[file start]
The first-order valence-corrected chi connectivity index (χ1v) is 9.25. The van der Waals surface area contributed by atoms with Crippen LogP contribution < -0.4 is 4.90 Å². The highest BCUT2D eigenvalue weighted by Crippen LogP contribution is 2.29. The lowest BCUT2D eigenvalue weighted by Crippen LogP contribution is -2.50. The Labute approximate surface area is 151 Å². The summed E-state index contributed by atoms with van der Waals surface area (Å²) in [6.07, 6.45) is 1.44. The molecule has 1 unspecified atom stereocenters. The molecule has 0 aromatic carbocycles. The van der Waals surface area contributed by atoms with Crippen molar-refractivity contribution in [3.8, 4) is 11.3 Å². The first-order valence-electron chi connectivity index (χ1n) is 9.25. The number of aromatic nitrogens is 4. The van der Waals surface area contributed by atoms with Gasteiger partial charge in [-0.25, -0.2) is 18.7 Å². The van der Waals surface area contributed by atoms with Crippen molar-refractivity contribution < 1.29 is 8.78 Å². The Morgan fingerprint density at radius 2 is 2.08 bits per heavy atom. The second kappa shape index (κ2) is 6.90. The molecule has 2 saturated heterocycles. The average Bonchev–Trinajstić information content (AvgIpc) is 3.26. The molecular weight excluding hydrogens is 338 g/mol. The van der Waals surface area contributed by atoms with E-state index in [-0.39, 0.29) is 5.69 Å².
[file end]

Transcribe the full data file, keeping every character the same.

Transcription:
The first-order valence-corrected chi connectivity index (χ1v) is 9.25. The van der Waals surface area contributed by atoms with Crippen LogP contribution < -0.4 is 4.90 Å². The highest BCUT2D eigenvalue weighted by Crippen LogP contribution is 2.29. The lowest BCUT2D eigenvalue weighted by Crippen LogP contribution is -2.50. The Labute approximate surface area is 151 Å². The summed E-state index contributed by atoms with van der Waals surface area (Å²) in [6.07, 6.45) is 1.44. The molecule has 1 unspecified atom stereocenters. The molecule has 0 aromatic carbocycles. The van der Waals surface area contributed by atoms with Crippen molar-refractivity contribution in [3.8, 4) is 11.3 Å². The first-order valence-electron chi connectivity index (χ1n) is 9.25. The number of aromatic nitrogens is 4. The van der Waals surface area contributed by atoms with Gasteiger partial charge in [-0.25, -0.2) is 18.7 Å². The van der Waals surface area contributed by atoms with Crippen molar-refractivity contribution < 1.29 is 8.78 Å². The Morgan fingerprint density at radius 2 is 2.08 bits per heavy atom. The second kappa shape index (κ2) is 6.90. The molecule has 2 saturated heterocycles. The average Bonchev–Trinajstić information content (AvgIpc) is 3.26. The molecular weight excluding hydrogens is 338 g/mol. The van der Waals surface area contributed by atoms with E-state index in [-0.39, 0.29) is 5.69 Å².